Opening Act: Forza Italia

Reporting on Politics and Policy.
Feb. 25 2013 8:28 AM

Opening Act: Forza Italia

A man exitsa voting booth at a polling station in Rome on February 25, 2013 during Italy's general elections. Italians fed up with austerity voted in the country's most important election in a generation, as Europe held its breath for signs of fresh instability in the eurozone's third economy.


The most important political developments of the day will happen in Italy, where ballots are being counted in an election expected to go to the center-left Democrats and their allies.

David Weigel David Weigel

David Weigel is a reporter for Bloomberg Politics

The second most important, from the Senate calendar:

On either Monday, February 25, 2013, or Tuesday, February 26, 2013, it will be in order for the Majority Leader and the Republican Leader to introduce their respective bills replacing the sequester required under the Budget Control Act, which will both be placed directly on the Legislative Calendar.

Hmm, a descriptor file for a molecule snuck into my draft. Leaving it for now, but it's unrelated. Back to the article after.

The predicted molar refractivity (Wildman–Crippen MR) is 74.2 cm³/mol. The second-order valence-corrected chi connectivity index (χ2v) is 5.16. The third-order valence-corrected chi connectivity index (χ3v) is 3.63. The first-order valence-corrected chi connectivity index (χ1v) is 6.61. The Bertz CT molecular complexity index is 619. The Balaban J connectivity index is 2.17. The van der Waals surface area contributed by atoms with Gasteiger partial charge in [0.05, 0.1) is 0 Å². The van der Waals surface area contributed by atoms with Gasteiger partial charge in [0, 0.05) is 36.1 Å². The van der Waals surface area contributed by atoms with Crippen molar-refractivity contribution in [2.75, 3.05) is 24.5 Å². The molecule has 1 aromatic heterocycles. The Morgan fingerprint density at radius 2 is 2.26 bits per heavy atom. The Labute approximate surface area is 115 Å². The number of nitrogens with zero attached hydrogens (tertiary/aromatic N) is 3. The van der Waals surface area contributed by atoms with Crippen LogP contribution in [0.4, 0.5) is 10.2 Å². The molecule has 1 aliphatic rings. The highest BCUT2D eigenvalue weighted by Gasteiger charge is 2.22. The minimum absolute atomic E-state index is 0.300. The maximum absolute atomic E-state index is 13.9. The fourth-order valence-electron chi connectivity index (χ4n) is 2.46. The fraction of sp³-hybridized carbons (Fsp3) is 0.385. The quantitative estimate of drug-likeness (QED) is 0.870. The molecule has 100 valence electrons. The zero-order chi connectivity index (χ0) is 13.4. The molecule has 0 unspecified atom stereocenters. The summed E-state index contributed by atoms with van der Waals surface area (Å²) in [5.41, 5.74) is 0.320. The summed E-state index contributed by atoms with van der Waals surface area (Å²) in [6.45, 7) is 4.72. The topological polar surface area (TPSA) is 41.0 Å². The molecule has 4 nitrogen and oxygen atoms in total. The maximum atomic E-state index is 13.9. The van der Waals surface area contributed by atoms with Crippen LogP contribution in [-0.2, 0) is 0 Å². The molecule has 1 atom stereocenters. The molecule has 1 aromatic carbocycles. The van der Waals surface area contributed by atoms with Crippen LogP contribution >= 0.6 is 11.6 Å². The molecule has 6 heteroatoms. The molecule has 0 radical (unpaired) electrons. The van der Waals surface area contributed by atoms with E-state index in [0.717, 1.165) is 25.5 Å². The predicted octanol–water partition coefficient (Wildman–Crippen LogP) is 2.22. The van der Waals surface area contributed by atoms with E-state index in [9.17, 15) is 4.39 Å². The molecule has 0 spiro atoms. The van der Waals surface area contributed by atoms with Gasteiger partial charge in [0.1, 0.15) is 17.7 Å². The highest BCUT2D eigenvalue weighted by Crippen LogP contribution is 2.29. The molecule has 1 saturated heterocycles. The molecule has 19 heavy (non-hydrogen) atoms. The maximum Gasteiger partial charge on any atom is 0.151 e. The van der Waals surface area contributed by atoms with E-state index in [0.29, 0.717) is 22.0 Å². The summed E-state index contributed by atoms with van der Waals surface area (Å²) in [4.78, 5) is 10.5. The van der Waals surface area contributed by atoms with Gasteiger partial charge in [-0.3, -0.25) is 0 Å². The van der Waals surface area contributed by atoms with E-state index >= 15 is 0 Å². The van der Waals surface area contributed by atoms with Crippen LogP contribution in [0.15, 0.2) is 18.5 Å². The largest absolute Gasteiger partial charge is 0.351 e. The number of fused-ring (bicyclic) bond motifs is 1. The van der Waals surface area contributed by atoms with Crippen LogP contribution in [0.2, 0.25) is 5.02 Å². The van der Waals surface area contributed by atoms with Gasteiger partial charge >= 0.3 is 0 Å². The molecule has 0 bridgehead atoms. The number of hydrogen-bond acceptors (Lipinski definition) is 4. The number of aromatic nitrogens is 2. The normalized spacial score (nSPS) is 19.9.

I'm enjoying my Slate colleagues' wise takes on the Oscars. There's more to this stuff than listicles and GIFs.

House Republicans triple-down on blaming Democrats for sequestration, a campaign that has won them bupkis so far.

Daniel Foster wants GOProud back at CPAC:

Watch them operate and you realize that, unlike many social-issue activist groups on both the left and the right, GOProud understands that speed kills in the culture wars. A D.C. journo-acquaintance once complained to me, “What does GOProud actually do besides put out press releases?” Said journo is exaggerating, but it’s true that GOProud picks its spots. They’re playing the long game of acclimating gays to conservatism and conservatism to gays, and a large piece of that, frankly, is just sitting around quietly and behaving themselves.

Rick Perry manages to get a Harvard joke into a dismissal of Texas Democratic power.

John Stokes profiles the AR-15 as a gadget.

And Garance Franke-Ruta writes a powerful reminiscence of her days with Act UP, the activists commemorated in the Oscar-nominated How to Survive a Plague, which lost—unfairly—to the mawkish Searching for Sugar Man.

David Weigel is a reporter for Bloomberg Politics



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